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Canadian forced to confess { November 6 2003 }

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Chretien Protests Deportation of Canadian
Prime Minister Calls U.S. Treatment of Terror Suspect 'Completely Unacceptable'

By DeNeen L. Brown and Dana Priest
Washington Post Staff Writers
Thursday, November 6, 2003; Page A24

TORONTO, Nov. 5 -- Prime Minister Jean Chretien on Wednesday protested the U.S. treatment of a Canadian citizen who was detained in New York and deported to Syria last year on suspicion of having links to terrorists.

Chretien told Parliament that Foreign Minister Bill Graham had spoken with Secretary of State Colin L. Powell and asked why the United States sent Maher Arar to Syria.

"It is completely unacceptable and deplorable what happened to this gentleman, who is a Canadian and who was sent to Syria rather than to his country of Canada," Chretien said. "We have protested."

Arar, 33, said at a news conference on Tuesday that he spent 10 months in a Syrian jail, where he was beaten, held in a small cell and forced to sign false confessions that he had been to Afghanistan.

Arar was born in Syria and holds dual Syrian-Canadian citizenship. He was traveling on Sept. 26, 2002, under his Canadian passport when he was detained while making a connection at John F. Kennedy International Airport. U.S. officials said Arar was detained and deported to Syria after his name appeared on an immigration watch list.

A high-ranking Syrian diplomat said Wednesday that Syria agreed to imprison Arar in a gesture of goodwill toward the United States.

"They told us he was an al Qaeda activist, so we took him and put him in custody," said Imad Moustafa, chargé d'affaires at the Syrian Embassy in Washington. "The U.S. was pressing us not to send him to Canada, the Canadians were pressing us to not send him to Syria."

Syrian officials freed Arar a month ago because the Bush administration cut communications with the government in Damascus and because they wanted to maintain good ties with the Canadian government, Moustafa said.

The release was a "political decision" made in Damascus, he said. "We believe there is no case against him." Moustafa said U.S. officials told the Syrians they had "solid information" about Arar's links to al Qaeda but never produced any.

U.S. officials confirm that in the year following the Sept. 11, 2001, terrorist attacks, the CIA had a growing relationship with Syria. Syria had provided helpful information not only about al Qaeda but also about terrorist plots.

But by mid-2003, the Bush administration lessened ties and shut down the intelligence relationship, according to U.S. officials. The Bush administration charged that the Syrian government had allowed personnel and equipment to flow to Iraqi forces during the war.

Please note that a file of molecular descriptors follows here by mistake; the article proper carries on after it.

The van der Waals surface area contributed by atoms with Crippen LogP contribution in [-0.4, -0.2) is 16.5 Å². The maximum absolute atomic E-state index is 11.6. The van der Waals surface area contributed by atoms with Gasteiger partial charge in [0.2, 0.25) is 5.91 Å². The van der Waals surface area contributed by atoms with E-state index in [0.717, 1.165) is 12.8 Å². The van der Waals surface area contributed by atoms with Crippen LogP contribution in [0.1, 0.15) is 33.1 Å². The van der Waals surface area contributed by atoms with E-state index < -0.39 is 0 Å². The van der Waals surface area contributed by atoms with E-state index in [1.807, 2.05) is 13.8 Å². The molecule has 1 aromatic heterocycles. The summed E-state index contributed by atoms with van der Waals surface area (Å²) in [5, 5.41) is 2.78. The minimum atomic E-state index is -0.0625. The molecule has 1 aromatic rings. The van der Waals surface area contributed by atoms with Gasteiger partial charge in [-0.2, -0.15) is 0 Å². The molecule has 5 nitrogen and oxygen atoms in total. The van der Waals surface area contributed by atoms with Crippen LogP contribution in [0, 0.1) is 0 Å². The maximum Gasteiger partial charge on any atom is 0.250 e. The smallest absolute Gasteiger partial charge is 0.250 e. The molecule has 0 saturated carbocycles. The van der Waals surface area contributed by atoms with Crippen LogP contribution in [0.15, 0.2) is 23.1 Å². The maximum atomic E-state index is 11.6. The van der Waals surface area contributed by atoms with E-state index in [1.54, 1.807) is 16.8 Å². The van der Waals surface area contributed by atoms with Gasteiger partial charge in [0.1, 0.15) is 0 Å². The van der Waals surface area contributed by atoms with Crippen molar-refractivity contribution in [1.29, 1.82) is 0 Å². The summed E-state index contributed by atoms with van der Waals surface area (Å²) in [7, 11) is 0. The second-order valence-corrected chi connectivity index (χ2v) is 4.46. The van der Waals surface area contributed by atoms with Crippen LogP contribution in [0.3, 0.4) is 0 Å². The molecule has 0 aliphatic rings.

Arar came under suspicion, in part, because of links to Abdullah Almalki, another Syrian-born Canadian imprisoned in Syria. Almalki was picked up by Syrian authorities in 2002 upon landing in Syria after a flight from Malaysia.

"The Syrians don't recognize his Canadian citizenship," said a Canadian official familiar with the case. The official said Canada is pressing for his release.

Arar said U.S. officials questioned him about why Almalki signed as a witness on a 1997 rental lease for Arar. Arar said he had forgotten that Almalki signed the lease and said he knew Almalki casually.

Arar said on Tuesday that when he was taken to the Sednaya prison in Syria, he saw Almalki. "He told me he had been severely tortured with the tire and the cable. He was also hanged upside down," Arar said.

Youssef Almalki, 25, said he did not know why Syrian authorities arrested his brother. "He arrived in the airport. My mom was there to greet him," said Youssef Almalki, also a dual national who lives in Ottawa. "She was hugging him. Then they snatched him away."

Canada's opposition parties demanded an investigation into Arar's case to expose what role Canadian agents played in passing information to U.S. officials.

"This is just another fishing expedition," Chretien said of the opposition demand. "The people who are responsible for the deportation of this gentleman to Syria are in the government of the United States, not the government of Canada."

Priest reported from Washington.

© 2003 The Washington Post Company

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